BusVic has put this suggestion to the state government but suspects it won’t be taken up. There’s a key reason behind this and the state government’s broader preference to invest in rail networks over bus networks. Despite bus networks being cheaper and quicker to implement, rail is the only other land transport option that competes with the fast travel time that comes with travelling by car, making it a more popular electoral policy.

“The SRL will be a super-fast network and will compete with the car in the time it takes to travel from one place to another – something that even SmartBus networks can’t do,” transport engineering professor at Monash University and director of the Public Transport Research Group Professor Graham Currie told ABC.

“The current orbital bus loop from Frankston to Melbourne Airport takes almost four hours at an average of around 26kph, while by car or train it takes just over an hour.”

Despite the high cost attached to it, Currie, with his rich experience in urban transport planning, believes the SRL will provide a high-quality railway that will also help generate new demand in outer suburban regions. He says the thinking behind the loop is to create other suburban hubs, such as the likes of Parramatta and Chatswood that surround Sydney, to take the population pressure off Melbourne’s CBD.

“This is an extraordinarily brave project, and something we don’t normally see from governments,” Currie says.

“I think the focus should also be, alongside delivering the SRL, on how the state can improve its bus services, because right now our bus network is crying out for more services – we’re heavily under-bussed in Melbourne.”

Instead of replacing the SRL, Currie sees an opportunity for the bus network to improve and provide a vital cog in the transport chain around some of the proposed SRL stations that may be difficult to access once built. A key area that needs these supplementary bus services is the western side of Melbourne, where a population boom in recent years has led to traffic congestion.

“The western development of the SRL isn’t well thought out, while the road network is very dysfunctional and buses have many indirect routes,” Currie says.

“The answer to this for the bus network is straightforward and simple: you need to increase the frequency of services.”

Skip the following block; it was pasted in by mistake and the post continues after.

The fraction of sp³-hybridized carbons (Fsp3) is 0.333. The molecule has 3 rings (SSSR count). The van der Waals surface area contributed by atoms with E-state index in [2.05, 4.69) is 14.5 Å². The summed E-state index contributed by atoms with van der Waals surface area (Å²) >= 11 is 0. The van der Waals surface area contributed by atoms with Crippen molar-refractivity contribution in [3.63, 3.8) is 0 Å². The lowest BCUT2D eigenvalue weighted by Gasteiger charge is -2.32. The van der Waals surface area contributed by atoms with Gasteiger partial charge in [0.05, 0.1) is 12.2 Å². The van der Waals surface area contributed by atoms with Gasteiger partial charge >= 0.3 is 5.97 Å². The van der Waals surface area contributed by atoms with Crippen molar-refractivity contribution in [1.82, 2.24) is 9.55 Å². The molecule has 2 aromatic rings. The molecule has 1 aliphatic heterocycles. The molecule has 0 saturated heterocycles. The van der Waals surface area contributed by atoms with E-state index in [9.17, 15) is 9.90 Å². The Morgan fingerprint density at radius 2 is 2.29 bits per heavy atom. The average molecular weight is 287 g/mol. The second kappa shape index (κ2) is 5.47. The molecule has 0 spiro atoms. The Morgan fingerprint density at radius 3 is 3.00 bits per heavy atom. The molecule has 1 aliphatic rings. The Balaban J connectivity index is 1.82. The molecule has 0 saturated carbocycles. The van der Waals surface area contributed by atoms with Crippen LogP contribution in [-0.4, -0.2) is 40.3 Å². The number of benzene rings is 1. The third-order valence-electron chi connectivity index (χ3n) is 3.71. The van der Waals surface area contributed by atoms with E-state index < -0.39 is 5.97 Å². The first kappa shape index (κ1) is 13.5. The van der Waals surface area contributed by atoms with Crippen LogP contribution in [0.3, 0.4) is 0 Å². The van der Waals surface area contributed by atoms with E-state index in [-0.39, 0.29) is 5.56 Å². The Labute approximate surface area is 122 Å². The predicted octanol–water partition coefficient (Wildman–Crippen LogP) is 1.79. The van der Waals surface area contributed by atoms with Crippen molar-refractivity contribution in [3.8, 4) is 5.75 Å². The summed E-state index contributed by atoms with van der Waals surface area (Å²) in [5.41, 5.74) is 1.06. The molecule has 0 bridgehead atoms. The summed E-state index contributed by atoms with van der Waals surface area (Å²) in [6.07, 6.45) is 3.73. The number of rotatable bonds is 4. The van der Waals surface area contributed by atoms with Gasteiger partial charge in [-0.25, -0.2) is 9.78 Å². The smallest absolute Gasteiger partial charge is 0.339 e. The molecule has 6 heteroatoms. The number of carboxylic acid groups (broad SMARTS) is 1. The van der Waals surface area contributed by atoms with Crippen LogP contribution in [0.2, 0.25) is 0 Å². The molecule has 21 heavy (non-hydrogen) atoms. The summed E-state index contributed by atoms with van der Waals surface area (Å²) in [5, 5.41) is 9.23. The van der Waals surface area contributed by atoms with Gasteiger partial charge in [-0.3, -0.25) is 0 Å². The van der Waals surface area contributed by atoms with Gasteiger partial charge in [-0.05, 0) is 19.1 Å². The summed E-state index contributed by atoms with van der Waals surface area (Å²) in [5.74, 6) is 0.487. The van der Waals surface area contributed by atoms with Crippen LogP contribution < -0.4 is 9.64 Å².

Currie isn’t the only voice raising queries about the quality of public transport in the west. For the past couple of years, Friends of the Earth has lobbied for better buses in the west to ensure people can get to their nearest train stations.

“This June will mark three years since Victoria’s Bus Plan was released and we haven’t really seen any reform during that whole period,” Friends of the Earth Melbourne Sustainable Cities community organiser Elyse Cunningham told ABC.

“We think that 2024 is the year for the state government to act and escalate services in the west.”

The Better Buses campaign has clear goals in mind. In 2024, it wants to see a commitment to pilot bus reform in the Wyndham area, which is solely run by operator ComfortDelGro Australia (CDC). Previously, Cunningham has been told by the government that multiple bus companies running services in the one area has blocked reform. With Wyndham not being inhibited by this, Cunningham is hoping to see the pilot announced within the next six months.

“The best way to focus on the west and improve public transport infrastructure is to increase services and restructure bus routes,” Cunningham says.

“So far, this has only taken place incrementally with one route added at a time, and it takes years for any new service to be approved. What we need is a network-wide transformation of our bus routes in order to keep up with the current pace of population growth and provide people in the west with equitable access to society as those in other areas of metropolitan Melbourne.”

All of these complaints, both about the SRL and the Victorian bus network, were put to the Victorian government. In a response to ABC, a state government spokesperson says the bus operating budget has consistently increased each year, with the government investing more than $550 million in new and upgraded bus services since 2014.

“We recognise the important role that buses play in our local areas and our public transport network, which is why we’re focused on reforming our bus network across the state and unlocking more of the benefits that buses can deliver for Victorians,” the spokesperson says.